This section is the expanded version of the first TicTacToe tutorial. If you’ve understood everything in the first chapter and had no trouble following the code, you don’t need to read this page – go right ahead and skip to the next section.
You can view or download the code here:
To run tictactoe, you will also need to download ‘board.py’ and ‘utils.py’:
Let’s take a step back and think about what we need to make this game work:
The first two requirements are easy: each player can be a single character string, ‘X’ and ‘O’, and the board will be a list of rows containing tiles – with each tile identified by x & y coordinates.
The third requirement is a little harder – I don’t want to limit the game to a 3x3 grid (for which it would be easy to hard-code the locations), so the obvious approach would be to check if a new move is placed on a diagonal and then to check the rest of the diagonal tiles, and to do the same check for the vertical and horizontal lines.
Sometimes programming is similar to cooking – it may be best to prep the ingredients and tools beforehand rather than scamper around trying to do everything at the same time later on. In this game, it’s easier to prepare “win lines”, i.e. lines which, when filled out, result in a win, before the game starts. Each of these lines will be a list of coordinates.
Once the player makes a move, all I’ll have to do is go over the list of win lines and check if any of them are filled out by the current player. In this game the list is small enough to make it acceptable to go over on each turn; if the list was much larger, a good optimization would be to make a dictionary of coordinates with each key corresponding to a list of win lines containing the coordinate.
Let’s think about making lists of rows and columns first – as they are easier than diagonals. The first row has the x coordinate going from 0 to width-1, and y coordinate is 0. The second row is the same except that y is 1, and so on. To make a list of rows, I need to iterate over y values from 0 to height-1, creating a list with x ranging from 0 to width-1.
I’m going to ignore the -1 adjustment in pseudocode to make it more readable:
for each y (from 0 to height): winline = [x,y for each x (from 0 to width)]
(NOTE: this is NOT real Python code, although it’s fairly close; I will indicate every time I use pseudocode; you will also notice that real Python code will have syntax highlighting).
The list of columns is very similar:
for each x (from 0 to width): winline = [x,y for each y (from 0 to height)]
As you may know, TicTacToe is always played on a square board, so that height and width are the same, and may be referred to as size. This allows us to combine the external loops and to make the inner list comprehensions more consistent; which means we can combine both loops by iterating over n and m and swapping their locations:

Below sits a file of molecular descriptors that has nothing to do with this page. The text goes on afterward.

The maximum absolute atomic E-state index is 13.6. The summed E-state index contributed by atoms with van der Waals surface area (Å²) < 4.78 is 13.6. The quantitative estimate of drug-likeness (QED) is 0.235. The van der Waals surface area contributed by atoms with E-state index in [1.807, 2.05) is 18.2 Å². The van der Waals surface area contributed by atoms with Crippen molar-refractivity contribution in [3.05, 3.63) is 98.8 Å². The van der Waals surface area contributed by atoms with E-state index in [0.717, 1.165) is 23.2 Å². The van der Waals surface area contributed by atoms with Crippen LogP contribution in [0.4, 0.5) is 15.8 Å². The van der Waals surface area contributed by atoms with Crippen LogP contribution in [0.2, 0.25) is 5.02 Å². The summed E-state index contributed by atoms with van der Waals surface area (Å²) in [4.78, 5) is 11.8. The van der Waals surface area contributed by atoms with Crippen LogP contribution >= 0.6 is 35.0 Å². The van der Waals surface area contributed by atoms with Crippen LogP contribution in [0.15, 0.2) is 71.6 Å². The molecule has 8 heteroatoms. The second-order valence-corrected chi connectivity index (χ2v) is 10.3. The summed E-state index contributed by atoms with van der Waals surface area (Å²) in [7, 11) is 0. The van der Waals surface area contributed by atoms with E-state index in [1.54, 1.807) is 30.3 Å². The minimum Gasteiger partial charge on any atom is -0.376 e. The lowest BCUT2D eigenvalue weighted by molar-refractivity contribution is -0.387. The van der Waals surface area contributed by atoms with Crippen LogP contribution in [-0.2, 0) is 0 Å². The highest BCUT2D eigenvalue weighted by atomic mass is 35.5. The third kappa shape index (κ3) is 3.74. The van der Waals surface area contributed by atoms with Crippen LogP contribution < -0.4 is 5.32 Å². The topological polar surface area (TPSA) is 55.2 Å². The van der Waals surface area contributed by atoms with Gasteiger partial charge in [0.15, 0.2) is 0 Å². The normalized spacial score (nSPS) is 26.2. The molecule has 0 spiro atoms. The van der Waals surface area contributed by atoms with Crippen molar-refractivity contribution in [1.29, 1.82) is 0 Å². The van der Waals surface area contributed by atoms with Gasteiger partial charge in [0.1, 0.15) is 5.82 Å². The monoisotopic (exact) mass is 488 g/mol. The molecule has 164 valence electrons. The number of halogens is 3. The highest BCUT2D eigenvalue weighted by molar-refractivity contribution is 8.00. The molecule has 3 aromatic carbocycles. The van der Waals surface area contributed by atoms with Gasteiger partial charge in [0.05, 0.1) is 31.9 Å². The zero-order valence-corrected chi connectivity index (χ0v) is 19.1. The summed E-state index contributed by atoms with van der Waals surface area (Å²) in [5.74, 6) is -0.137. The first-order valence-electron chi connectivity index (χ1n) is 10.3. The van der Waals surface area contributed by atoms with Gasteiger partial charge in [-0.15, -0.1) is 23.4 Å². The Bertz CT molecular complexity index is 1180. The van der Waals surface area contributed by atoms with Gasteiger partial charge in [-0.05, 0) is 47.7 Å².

for each n (from 0 to size): winline = [m,n for each m (from 0 to size)] winline = [n,m for each m (from 0 to size)]
This may seem a little confusing; if it makes it clearer, you can make a slightly more verbose version that explicitly refers to x and y coordinates:
for each x (from 0 to size): winline = [x,y for each y (from 0 to size)] y = x winline = [x,y for each x (from 0 to size)]
Naturally, you’ll also need to add the winlines to a list, otherwise they’ll be lost to you forever.
Let’s tackle the diagonals: the first one starts at the top left corner; if you picture the coordinates as the line goes down towards the right corner, the x and y are both incremented by one: 00 11 22 and so on. Going back to using n for coordinates, we get:
diag =  for each n (from 0 to size): diag.add(n, n)
The second diagonal’s y coordinate changes in the same way as before, but the x coordinate starts at size and then decrements by one as the line goes down, so I have the n variable that goes from 0 to size but I need to get another variable out of it that goes in the opposite direction, i.e. 1->size, 2->size-1, 3->size-2... I hope you can see the pattern! As the indexing starts at 0, we also need to decrement by one (last index for size 3 is 2):
diag =  for each x (from 0 to size): y = size - x - 1 diag.add(x, y)
Finally, here is the real Python code:
def make_win_lines(self): """Create a list of winning lines -- when a player fills any one of them, he wins.""" winlines, diag1, diag2 = , ,  for n in range(size): winlines.append( [Loc(m, n) for m in range(size)] ) winlines.append( [Loc(n, m) for m in range(size)] ) diag1.append(Loc(n, n)) diag2.append(Loc(size-n-1, n)) return winlines + [diag1, diag2]
As you can see, a few things here are different from the pseudocode – let’s go over each of them in turn.
Python’s range() built-in returns a list of values from 0 to the max value passed as an argument; the append() method adds the argument at the end of the list.
I’m using the Loc object (Loc means Location), imported from the utils module, to wrap each coordinate pair – the Board needs the coordinates in this format.
I hope you still remember that horizontals and verticals are added as one ‘winline’ per loop, while the diagonals are added one coordinate pair per loop, that’s why they look different.